Last week, the public affairs unit of the Atlanta Police Department released a video version of the monster sing-along hit “Happy,” a performance that even included grumpy old Chief George Turner shaking his money maker.
APD’s “Happy” was a hit itself. Folks love to see cops dancing, because if they’re grooving then they seem a lot less likely to write you a speeding ticket.
Well, as it turns out, the video may as well have been produced by the fantasy-spinners at Disney. A lot of APD’s rank-and-file are downright Unhappy. In fact, they’re locked in a high-stakes battle with Mayor Kasim Reed over pay, pensions and politics.
Lt. Rick Mason, who heads the department’s narcotics unit, said the video was “cute” and did a good job of humanizing officers.
“But it doesn’t show the true feeling of the department,” he said. “Most of the people in the video were administrative, people sitting behind desks. There were very few crime fighters.”
Mason, a tall skinny fellow who has work-related disabilities to his hip and shoulder and a pending wrist surgery, was one of about 20 cops who showed up Monday to set the record straight for the Atlanta City Council. Mason said none of his 40 narcs participated in the video.
“It’s nothing against me,” he told the council. “They’re just not happy.”
It’s an old gripe: They’re not paid enough.
Mason, a 21-year veteran, makes $68,000 a year supervising officers who earn $45,000 a year to bust in doors of drug houses in Atlanta’s worst neighborhoods. He had misgivings about going public – perceived malcontents sometimes get slapped down by higher-ups.
Steve Zygaj, vice president of the APD’s chapter of the International Brotherhood of Police Officers, said he would dance to a polka tune – he’s a guy of Polish descent from New York – if he made $68K.
The stocky 14-year APD vet is a lieutenant like Mason but makes just $55,000. He came on during a time that cops weren’t getting as many yearly pay bumps, so he’s stuck at a pay grade less than most sergeants.
A salary of $55,000 isn’t a lot for a police lieutenant of a major metropolitan police force. “Not for getting shot at, stabbed and hit in the head with a brick,” Zygaj said after the meeting. Street cops wear battle injuries like higher-ups wear the gold braids on their uniforms.
“I’m on the street every day,” he said. “I’ve never seen a deputy chief make an arrest. I’ve never seen a major make an arrest.”
Last week, Zygaj called for 200 cops to fill the council chambers and project a message to the council. That just a tenth of that number attended, he said, showed that many cops don’t have time to take off from the second or third jobs they hold to survive.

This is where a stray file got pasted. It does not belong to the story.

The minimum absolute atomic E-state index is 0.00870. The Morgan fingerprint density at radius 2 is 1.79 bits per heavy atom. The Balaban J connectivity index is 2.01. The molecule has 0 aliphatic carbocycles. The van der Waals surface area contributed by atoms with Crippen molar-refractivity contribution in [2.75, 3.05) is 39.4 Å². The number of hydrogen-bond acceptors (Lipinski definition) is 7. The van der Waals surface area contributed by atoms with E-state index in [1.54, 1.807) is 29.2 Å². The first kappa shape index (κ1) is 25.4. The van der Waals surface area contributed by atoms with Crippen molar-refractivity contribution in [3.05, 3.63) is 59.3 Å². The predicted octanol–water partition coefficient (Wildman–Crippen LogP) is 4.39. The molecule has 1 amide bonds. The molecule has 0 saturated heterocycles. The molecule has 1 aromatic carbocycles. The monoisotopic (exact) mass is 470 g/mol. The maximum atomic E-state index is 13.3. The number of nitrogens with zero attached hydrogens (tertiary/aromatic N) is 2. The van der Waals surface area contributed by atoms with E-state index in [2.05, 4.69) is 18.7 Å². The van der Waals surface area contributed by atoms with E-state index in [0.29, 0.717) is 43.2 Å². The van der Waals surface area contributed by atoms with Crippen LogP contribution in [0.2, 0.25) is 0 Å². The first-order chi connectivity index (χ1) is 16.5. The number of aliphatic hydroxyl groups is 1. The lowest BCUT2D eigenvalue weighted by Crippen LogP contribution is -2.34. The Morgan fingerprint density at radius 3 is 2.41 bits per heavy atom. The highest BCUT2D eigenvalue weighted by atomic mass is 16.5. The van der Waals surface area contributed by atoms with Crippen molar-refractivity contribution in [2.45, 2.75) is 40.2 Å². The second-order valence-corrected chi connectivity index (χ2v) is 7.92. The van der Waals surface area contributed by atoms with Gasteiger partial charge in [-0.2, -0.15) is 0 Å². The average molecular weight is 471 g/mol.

Others worried they’d anger the department’s “white shirts” (the captains and above) and soon end up on the midnight shift or airport duty.
City council members listened to the officers’ complaints without comment.
And Reed has said he won’t consider giving police and firefighters a raise unless they drop a lawsuit challenging his reform legislation, which has them paying more into their pensions.
“I’m not going to approve any budget with a raise while we are being sued for $48 million,” Reed said a few months back. “You’re not going to rob the train and shoot the conductor in the head at the same time, and that’s what you’re trying to do here.”
A spokesman for the mayor repeated pretty much the same sentiment this week, although not as colorfully.
The IBPO’s local president, Ken Allen, an investigator with 28 years on the force, stayed away from talking about the “Happy” video. Allen, a serious-looking guy, bore in on the mayor, who was not there, saying Hizzoner is holding salary discussions “hostage” by tying raises to the suit.
Those are two are apples and oranges, he insists. In fact, the hundreds of new recruits the city has hired the past three years to hit the magical – and long elusive – goal of 2,000 officers are not even a part of the suit. So, in essence, they are being punished for the litigious “sins” of their forefathers.
Atlanta cops have long complained that APD is a farm team that hires, trains and gives great, real-life experience to young, aspiring officers — who then parlay that into better-paying jobs at suburban forces where there are fewer opportunities for crack-heads to bust their noggins with bricks.
Zygaj says APD has churned through 1,200 cops since 2002, costing the city $85 million.
That figure includes training costs and the salaries paid to new cops who aren’t of much use until they get experience under their belts. And then they head to other departments. Allen said the force has lost 69 officers so far this year and is on pace to lose 150 by year’s end.
Once again, it’s the same old story – hire hundreds, lose hundreds, a process that’s likely to continue until the city steps up.
And until then, you won’t see a lot of the cops dancing.
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